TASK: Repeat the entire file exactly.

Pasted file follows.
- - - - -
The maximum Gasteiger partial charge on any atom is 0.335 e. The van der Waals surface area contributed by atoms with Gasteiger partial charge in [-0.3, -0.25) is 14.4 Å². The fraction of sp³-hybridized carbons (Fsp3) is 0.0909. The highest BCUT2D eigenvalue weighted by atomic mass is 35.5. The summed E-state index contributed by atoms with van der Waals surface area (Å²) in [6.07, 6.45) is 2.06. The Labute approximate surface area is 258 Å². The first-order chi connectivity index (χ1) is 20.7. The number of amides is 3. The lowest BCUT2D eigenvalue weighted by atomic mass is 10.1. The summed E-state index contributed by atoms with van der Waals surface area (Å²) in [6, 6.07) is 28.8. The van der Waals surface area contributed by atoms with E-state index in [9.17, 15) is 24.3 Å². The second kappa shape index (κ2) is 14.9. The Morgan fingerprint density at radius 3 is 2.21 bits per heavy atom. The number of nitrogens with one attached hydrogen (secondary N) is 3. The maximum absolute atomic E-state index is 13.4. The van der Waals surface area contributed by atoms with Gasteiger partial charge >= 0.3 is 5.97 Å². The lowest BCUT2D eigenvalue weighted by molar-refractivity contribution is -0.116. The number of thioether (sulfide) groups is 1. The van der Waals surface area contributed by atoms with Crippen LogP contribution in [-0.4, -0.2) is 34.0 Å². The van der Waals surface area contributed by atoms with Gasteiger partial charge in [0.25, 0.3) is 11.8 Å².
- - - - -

The maximum Gasteiger partial charge on any atom is 0.335 e. The van der Waals surface area contributed by atoms with Gasteiger partial charge in [-0.3, -0.25) is 14.4 Å². The fraction of sp³-hybridized carbons (Fsp3) is 0.0909. The highest BCUT2D eigenvalue weighted by atomic mass is 35.5. The summed E-state index contributed by atoms with van der Waals surface area (Å²) in [6.07, 6.45) is 2.06. The Labute approximate surface area is 258 Å². The first-order chi connectivity index (χ1) is 20.7. The number of amides is 3. The lowest BCUT2D eigenvalue weighted by atomic mass is 10.1. The summed E-state index contributed by atoms with van der Waals surface area (Å²) in [6, 6.07) is 28.8. The van der Waals surface area contributed by atoms with E-state index in [9.17, 15) is 24.3 Å². The second kappa shape index (κ2) is 14.9. The Morgan fingerprint density at radius 3 is 2.21 bits per heavy atom. The number of nitrogens with one attached hydrogen (secondary N) is 3. The maximum absolute atomic E-state index is 13.4. The van der Waals surface area contributed by atoms with Gasteiger partial charge >= 0.3 is 5.97 Å². The lowest BCUT2D eigenvalue weighted by molar-refractivity contribution is -0.116. The number of thioether (sulfide) groups is 1. The van der Waals surface area contributed by atoms with Crippen LogP contribution in [-0.4, -0.2) is 34.0 Å². The van der Waals surface area contributed by atoms with Gasteiger partial charge in [0.25, 0.3) is 11.8 Å².